Smith’s uninformed speech was as innocent as it was lazy. It doesn’t take much to google “Gay Oscar Winners” to know that his win stands alongside not only Black’s win for Milk, but Elton John and Stephen Sondheim’s past wins for Best Original Song (and as The Verge points out, Smith also failed to acknowledge the nomination in his category for transgender performer ANOHNI, who sang  “Manta Ray” from Racing Extinction). That being said, Sam is human. A human that misinterpreted information from an openly gay man of an older generation. There is a clear lack of education on LGBTQ history, not only within society as a whole, but within our own communities. As a young, out and proud, gay man, I take some accountability in my lack of knowledge for the one’s that came before me. I also hold those that came before accountable for not educating my generation of LGBTQs on more than just the fight for marriage equality. We as a community spend more time on our floats made of rainbows, glitter, and jockstraps for pride events than acknowledging LGBT History Month (here’s a link for you educational purposes). There are also the politics of gay history versus lesbian history versus trans history versus queer history etc, etc, etc… However, it is important to note that the politics of being gay around the world and the stigmas that still exist play a large part in our community’s focus on pride over history. The ignorance is alive and well within society, forcing individuals to focus on making themselves safe that they don’t have much opportunity to study and appreciate the rich history of our community. And no, Caitlyn Jenner is not qualified professor in spreading knowledge on the trans community, let alone the LGBTQ community at large. 

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So, the gays came for Sam. For stealing Mother Monster’s Oscar, and for his cis-gendered-gay-white-privileged ignorance. And now for trying to steal Tom Daley from Dustin Lance Black. The controversial second part of Dustin Lance Black’s shady tweet is interesting as it reveals the two parts of the modern gay male experience that stifle us. For one, he “slut shames” Smith for texting his fiancé, perpetuating how, we as gay men, appear to always be in competition with each other. One could argue that we come by that naturally as men. We often find ourselves in a proverbial pissing contest, diminishing each other’s character, behavior, and accomplishments to shallow reads and shady insults.. Secondly, it shows the blatant disregard for relationships within our community, categorizing them as fleeting and temporary. As someone in a longterm relationship, I can relate to Black’s tweet, having had various men text myself and/or bae at inappropriate times of night, all while knowing our relationship status. 12:34 a.m. is not a “let’s catch up” time. Nor is it appropriate to walk that “I don’t know you, but I think you’re handsome” line. You’ve stalked my photos where my boyfriend is very present. Nope. We pass the same judgements on each other that society does. Gay men can’t be in monogamous relationships, they must be in an open relationship. Even in defending my relationship, I often get snarky, writing off a person as a “thot” or being “thirsty.” We, arguably, get jealous of what other’s have (i.e. That guy is more muscular than me; He’s more successful; He’s in love), trying to find cracks in the glass to throw stones at rather than lifting each other up. Conversely, we get defensive of what we do have, in fear that others are going to try and take it away. It’s a problem that seems to appear within all minority groups. Those that “pass” and fit a societal mold get outcasted by those in the community who feel slighted. We see this tension with the Black Lives Matter movement having successful and privileged blacks being criticized for not using their resources to make a difference. And when they do, it’s for financial and reputable gain. *cough*Beyoncé*cough*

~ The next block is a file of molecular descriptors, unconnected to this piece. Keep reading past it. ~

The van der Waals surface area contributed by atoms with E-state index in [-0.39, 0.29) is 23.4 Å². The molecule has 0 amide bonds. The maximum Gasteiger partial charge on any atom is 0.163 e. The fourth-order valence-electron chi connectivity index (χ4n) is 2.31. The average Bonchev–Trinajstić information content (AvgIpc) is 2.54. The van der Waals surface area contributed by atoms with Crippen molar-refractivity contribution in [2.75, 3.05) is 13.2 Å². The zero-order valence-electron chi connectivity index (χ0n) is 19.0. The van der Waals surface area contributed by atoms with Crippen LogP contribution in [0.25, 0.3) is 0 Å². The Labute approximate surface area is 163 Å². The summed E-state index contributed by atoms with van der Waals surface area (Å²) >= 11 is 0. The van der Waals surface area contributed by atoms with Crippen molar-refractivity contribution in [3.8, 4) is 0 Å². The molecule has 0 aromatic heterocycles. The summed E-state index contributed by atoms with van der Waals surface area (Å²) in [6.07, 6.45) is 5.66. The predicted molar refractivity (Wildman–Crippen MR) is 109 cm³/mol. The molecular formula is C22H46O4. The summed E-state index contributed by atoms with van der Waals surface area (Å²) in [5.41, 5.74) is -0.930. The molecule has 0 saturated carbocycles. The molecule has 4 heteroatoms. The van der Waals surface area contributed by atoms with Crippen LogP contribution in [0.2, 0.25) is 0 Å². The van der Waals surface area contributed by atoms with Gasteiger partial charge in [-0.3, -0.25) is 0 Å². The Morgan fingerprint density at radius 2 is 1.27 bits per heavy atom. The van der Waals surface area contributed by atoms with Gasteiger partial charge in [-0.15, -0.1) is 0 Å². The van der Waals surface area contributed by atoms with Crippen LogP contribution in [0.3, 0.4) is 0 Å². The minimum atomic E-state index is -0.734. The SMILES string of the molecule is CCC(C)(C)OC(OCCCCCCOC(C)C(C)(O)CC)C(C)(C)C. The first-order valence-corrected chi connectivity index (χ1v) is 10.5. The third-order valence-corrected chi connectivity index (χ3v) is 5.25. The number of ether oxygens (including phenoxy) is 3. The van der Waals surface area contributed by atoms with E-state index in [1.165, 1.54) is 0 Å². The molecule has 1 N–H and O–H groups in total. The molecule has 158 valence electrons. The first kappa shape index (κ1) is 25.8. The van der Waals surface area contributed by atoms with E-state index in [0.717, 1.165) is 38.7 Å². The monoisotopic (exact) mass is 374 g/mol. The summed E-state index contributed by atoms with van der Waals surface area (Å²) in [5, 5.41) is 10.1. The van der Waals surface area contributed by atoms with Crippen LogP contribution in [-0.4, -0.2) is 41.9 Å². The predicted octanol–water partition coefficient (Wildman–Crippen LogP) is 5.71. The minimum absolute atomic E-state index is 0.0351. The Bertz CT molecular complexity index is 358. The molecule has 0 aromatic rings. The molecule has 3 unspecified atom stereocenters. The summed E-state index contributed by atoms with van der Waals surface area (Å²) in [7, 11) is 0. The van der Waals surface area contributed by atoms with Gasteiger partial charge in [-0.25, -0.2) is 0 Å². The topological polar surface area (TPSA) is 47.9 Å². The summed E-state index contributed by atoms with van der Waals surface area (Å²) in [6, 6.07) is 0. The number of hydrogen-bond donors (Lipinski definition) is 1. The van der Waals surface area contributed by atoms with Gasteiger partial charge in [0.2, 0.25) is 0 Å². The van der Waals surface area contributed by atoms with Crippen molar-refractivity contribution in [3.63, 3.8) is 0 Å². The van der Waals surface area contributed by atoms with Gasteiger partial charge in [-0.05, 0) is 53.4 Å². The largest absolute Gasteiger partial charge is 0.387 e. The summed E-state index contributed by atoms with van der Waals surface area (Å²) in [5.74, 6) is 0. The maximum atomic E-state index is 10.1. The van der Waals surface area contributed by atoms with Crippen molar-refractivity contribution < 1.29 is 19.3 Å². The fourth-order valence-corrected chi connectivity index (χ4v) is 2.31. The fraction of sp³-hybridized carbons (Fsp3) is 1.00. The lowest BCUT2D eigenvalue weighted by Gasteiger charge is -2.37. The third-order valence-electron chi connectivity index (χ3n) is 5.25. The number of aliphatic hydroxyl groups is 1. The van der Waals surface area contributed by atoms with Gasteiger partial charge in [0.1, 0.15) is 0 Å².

This piece only scratches the surface of these related issues. The lack of education perpetuates the stereotypes in which we use to criticize each other, which ultimately leads to a lack of respect for one’s self and the community. How do we educate ourselves by encouraging the growth and prosperity of each other within our own communities? Talking about these issues might be a good start…